I remember that Jimmy visited me when I was in Guernsey in early 1963 and we did a TV interview on Channel TV….

"We are still in touch and have met several times during the past decades... we are still firm friends...”

...and Truth and Beauty, there is another video of Royston Ellis. I recall, in relation to the British Teenagers/Society in early 60's, I cannot find that video readily, I posted while ago...

T& B thank you for your wonderful insight...

Edited by PlanetPage

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Great find, great interview. This is fascinating on several levels, and may even re-write Jimmy's history to a certain extent:

- he refers to himself as a session guitarist as if it's already become his full-time job (but the common story is that Jimmy didn't become a full-time session man until late 1963).

- he says he's been doing sessions for 18 months, which would correspond to December 1961 (almost a year before the Jet Harris "Diamonds" session).

- he indicates that he still plays with Neil Christian (by most accounts, he left that band in 1962).

Edited by swandown

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This is indeed the second earliest TV interview with JP. Glad it was not lost, nice work!

..Thank you for such wonderful Forum for the fans to celebrate the Legendary Musician and his beautiful vision that leads to the Masterpiece Led Zeppelin...

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Hello, first post,

I hope you may find this interesting. It's an early June 1963 TV interview with Jimmy that's recently been rediscovered.

In it he says that he sees music as a way of funding his art. Mission accomplished, I think.

Here's the link: http://vimeo.com/105653705

Cheers,

DRD

..THank you for your kindness to post this, and it does seems that Jimmy Page is indeed holding some sketches in his hands, that would indicate that Young Musician is still perhaps in art school.... I hope date of itnerview can be located somehow...

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You're right syclla, Jackie said that Jimmy wanted to live in a commun in Cornwall and make pottery.

Make pottery? Wow, I've never seen that one.

So in the space of about three years he variously stated that he wanted to:

a. be an artist

b. be an antique dealer

c. be a potter

d. be a filmmaker.

With such an amazing musician, you tend to imagine that there was something inevitable about him going down that road... but it clearly took him a while to figure out what he really wanted to do and start putting all his efforts into it. It'd be interesting to know exactly when (and how) he made the decision to commit to music.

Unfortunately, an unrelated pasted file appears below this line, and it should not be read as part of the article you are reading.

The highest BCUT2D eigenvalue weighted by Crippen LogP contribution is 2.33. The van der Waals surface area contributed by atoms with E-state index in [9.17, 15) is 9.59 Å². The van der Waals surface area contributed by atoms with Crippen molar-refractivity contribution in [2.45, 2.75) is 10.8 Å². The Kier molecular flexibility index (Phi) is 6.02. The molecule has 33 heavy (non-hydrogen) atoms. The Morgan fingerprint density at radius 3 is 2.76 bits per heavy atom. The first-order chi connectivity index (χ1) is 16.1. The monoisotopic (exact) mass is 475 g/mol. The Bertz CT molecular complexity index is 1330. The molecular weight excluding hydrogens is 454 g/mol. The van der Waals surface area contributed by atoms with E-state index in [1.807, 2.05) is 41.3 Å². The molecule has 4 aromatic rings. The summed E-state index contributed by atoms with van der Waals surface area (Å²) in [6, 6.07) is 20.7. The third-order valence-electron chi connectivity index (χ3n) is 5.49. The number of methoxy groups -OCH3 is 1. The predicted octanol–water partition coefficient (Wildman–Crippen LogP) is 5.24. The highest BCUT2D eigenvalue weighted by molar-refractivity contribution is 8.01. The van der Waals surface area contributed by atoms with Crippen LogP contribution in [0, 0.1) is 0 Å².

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Congratulations DRD, and Dawn, on an amazing archival find!

Really really special and plugs a very big gap in terms of TV recordings with Jimmy.

Did you and your team find any further detail or record of the context ? In particular, do we know who the interviewer was ? It's interesting that PlanetPage has referred to Royston Ellis .. not sure he moonlighted as a Channel TV presenter, but hey.

I realise the Channel Islands have little news to talk about ( sorry but it's true ! ) and had perhaps even less in the early sixties, but it's still fascinating that an unknown session guitarist should merit an interview : not least because filming, developing, editing and broadcasting anything in those early years was a huge exercise.... how fascinating they alighted on Jimmy, unknown as he was then... unless PlanetPage's instinct is right and someone - Royston Ellis or any other connection - had alerted them to JP...

Thanks for your lovely comments T&B! I think PlanetPage has proved that the interviewer was Royston Ellis, who knew Jimmy. So that must be how it came about. We're ever so glad it took place!

No comment about the amount of news! But it's quite surprising how many well known musicians are in the Channel TV archive, considering it's such a tiny patch. This is our Rolling Stones footage that we uploaded the other week: https://vimeo.com/104099605

Wow, this is extraordinary. Thankyou, DRD and Dawn. Such a sharp picture too - I was expecting something incredibly fuzzy like the 1966 interview.

Many thanks! Again, all the credit should go to Dawn. I only stuck it on the internet! It was taken from the original 16mm film.

Wow, well I'm so pleased that everyone seemed to enjoy it! I'm sure Dawn will be equally as happy when she returns from holiday and I show her this forum. :)

Cheers,

Rob (DRD)